BJU launches storytelling activity for Beijing Marathon fans

Source:Global Times Published: 2017/9/14 17:58:39

The official health service partner of the Beijing Marathon, leading local international health service provider Beijing United Family Hospital (BJU) has launched a storytelling activity, asking fitness enthusiasts to write a true story about their experience participating in marathons. A selection of the submitted stories will be posted on the BJU's official WeChat account, and the authors of the top 10 most liked stories will be awarded free entry into the upcoming Beijing Marathon on September 17. The following are some of the stories.

A father and son's marathon story

By Xinxin

My name is Xinxin. I'm almost three years old. Believe it or not, I have been to many cities in China with my mom and dad and have participated in several marathons. My dad always says how fast he runs does not matter, not as much as crossing the finish line with me.

I finished my first marathon with my dad on September 20, 2015. I was less than 10 months old at the time. My mom put me in a Superman T-shirt, and we waited beside the track. Hours passed, and it was already noon when a man ran toward me bathed in sweat. I was scared and started to cry, but then I realized that it was my dad. He took me into his arms and ran toward the finish line.

"It is an honor to participate in the Beijing Marathon, but what's more amazing is that I finished it with my son," dad said after the race. "There was only joy in my heart at that moment." The three of us took a picture together, and my dad wrote a giant "Nailed it!" on it.

I was 22 months old when the 36th Beijing Marathon opened on September 17, 2016. I dressed as Batman for the event. I finished the race more calmly compared with the previous year and collected my second medal with my dad. Afterward, dad told me, "My dear son, this is your second Beijing Marathon medal. I hope that I can run with you every year before your birthday. When we get 18 of them, I will give all of them to you as a present to mark your entry into adulthood."

Xinxin and his father Cao Yang Photo: Courtesy of Cao Yang

How a bet ransformed my life

By Wang Lei

A colleague of mine once asked me, "Hey, aren't you a fan of Jason Statham? He made a bet with someone at his gym to finish a full marathon. And guess what, he did it within four hours!"

I replied, "Okay, then I'll go and give it a try, too."

I began my journey in marathon running with a bet, and it changed me a lot more than I thought it would.

I was a lonely and highly-disciplined guy. I didn't talk too much. I worked hard every day, built my body at the gym and fell asleep as soon as I arrived home. I kept to myself.

I signed up for the Beijing Marathon in 2015 after making the bet with my colleague. I changed my gym workout plan, adjusted the ratio of anaerobic to aerobic exercise to 1:2, and began to do long slow distance (LSD) runs at the Olympic Forest Park on weekends. I also ran Yasso 800s (10 800-meter interval runs) every two weeks.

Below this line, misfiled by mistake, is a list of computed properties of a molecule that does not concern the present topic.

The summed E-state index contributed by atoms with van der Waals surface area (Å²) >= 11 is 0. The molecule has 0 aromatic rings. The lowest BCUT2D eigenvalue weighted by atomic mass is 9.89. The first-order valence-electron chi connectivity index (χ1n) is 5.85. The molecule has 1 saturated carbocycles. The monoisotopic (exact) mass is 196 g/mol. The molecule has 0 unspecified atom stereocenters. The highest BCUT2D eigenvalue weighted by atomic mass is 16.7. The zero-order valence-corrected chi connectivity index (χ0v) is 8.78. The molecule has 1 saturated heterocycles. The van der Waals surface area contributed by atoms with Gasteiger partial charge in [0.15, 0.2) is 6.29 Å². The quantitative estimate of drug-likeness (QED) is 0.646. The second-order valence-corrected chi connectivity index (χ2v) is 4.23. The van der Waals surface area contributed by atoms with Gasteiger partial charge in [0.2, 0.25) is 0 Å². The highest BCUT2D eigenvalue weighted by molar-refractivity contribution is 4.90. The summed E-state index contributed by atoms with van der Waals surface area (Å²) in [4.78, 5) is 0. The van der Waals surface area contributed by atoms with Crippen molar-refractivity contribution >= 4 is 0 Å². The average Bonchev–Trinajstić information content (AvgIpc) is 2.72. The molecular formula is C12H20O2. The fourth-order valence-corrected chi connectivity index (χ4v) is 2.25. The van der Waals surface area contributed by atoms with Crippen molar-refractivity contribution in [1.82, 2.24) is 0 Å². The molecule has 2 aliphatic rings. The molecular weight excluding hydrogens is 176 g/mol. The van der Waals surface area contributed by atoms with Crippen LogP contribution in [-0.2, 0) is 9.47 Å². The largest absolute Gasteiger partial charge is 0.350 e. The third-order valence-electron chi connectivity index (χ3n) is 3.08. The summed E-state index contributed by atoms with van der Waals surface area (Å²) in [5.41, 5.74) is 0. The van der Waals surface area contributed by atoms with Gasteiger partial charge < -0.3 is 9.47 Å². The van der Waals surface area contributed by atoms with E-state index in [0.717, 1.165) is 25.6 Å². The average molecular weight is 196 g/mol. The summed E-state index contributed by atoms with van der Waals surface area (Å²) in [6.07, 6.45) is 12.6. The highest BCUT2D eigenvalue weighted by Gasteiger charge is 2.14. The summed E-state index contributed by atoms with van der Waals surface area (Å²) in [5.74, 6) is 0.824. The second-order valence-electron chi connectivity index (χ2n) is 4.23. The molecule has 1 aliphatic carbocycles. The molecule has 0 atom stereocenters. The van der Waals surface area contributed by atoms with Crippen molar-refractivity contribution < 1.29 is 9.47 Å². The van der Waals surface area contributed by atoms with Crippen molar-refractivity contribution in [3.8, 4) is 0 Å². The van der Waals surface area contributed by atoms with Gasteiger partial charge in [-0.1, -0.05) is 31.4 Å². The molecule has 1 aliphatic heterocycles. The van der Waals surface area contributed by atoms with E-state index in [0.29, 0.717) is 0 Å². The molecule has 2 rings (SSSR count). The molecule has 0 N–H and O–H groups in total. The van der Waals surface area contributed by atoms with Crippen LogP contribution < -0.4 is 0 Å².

I finished the entire training plan. As I said, I am a highly-disciplined guy. However, discipline gives me confidence, but it cannot drive away loneliness. What truly changed me were the runners I met.

The runners at the Olympic Forest Park loved to smile and gave each other a thumbs up as encouragement. Gradually, I developed a habit of telling jokes whenever I was tired and my legs were heavy.

As time went by, I became friends with a lot of the runners in the group, and they all enjoyed running with me. Can you believe that? Even a cold guy like me could be a joke teller.

Thanks to the warmth of all the runners I met, I began to enjoy running. I would be hopeful when I run uphill and would let myself go when I run downhill. It was like I was a bird flying. Finally, the sad emotions all went away. I think what I feel now is called happiness.

I still remember how I felt when people I did not know handed me a beer to congratulate me after I finished my first marathon in 2015. All I can think of these days is whether I will tell jokes to tired runners in the Beijing Marathon 2017 to encourage  them like the people I met over the years have helped me.


Wang Lei Photo: Courtesy of Wang Lei

Running is like balm for the spirit

By Zhang Xinglong

In 2012, I signed up for a mini marathon. I ran 19 kilometers and was in pain for almost two weeks afterward. I believed then that it would be the longest distance I would ever run.

However, in 2015, someone really important to me left the world, and I started running again to cope with it. When I ran, I would focus on the street lamps, the birds and the flowers along the road. I would clear my mind and let go of whatever I was feeling. As the famous writer Zhou Guoping once said, you must bear the gash in your heart and body all by yourself.

That year, I finished my first full marathon in Beijing. I went on to gain 14 marathon medals in 2016. Still, I was not cured. I was still sensitive, lonely and miserable inside. However, gradually, I learned how to bear it. I am better at it now. Although I couldn't get rid of the cage of fate, I could forgive the world. Thank you, marathon. Every kilometer has been a magical balm for me.

There are a thousand marathons in a thousand people's eyes. Even when running along the same road with others, you may see desolation, while others see beautiful scenery. I learned that the significance of life lies in continuity, which echoes with the marathon spirit.

Zhang Xinglong during a marathon Photo: Courtesy of Zhang Xinglong




blog comments powered by Disqus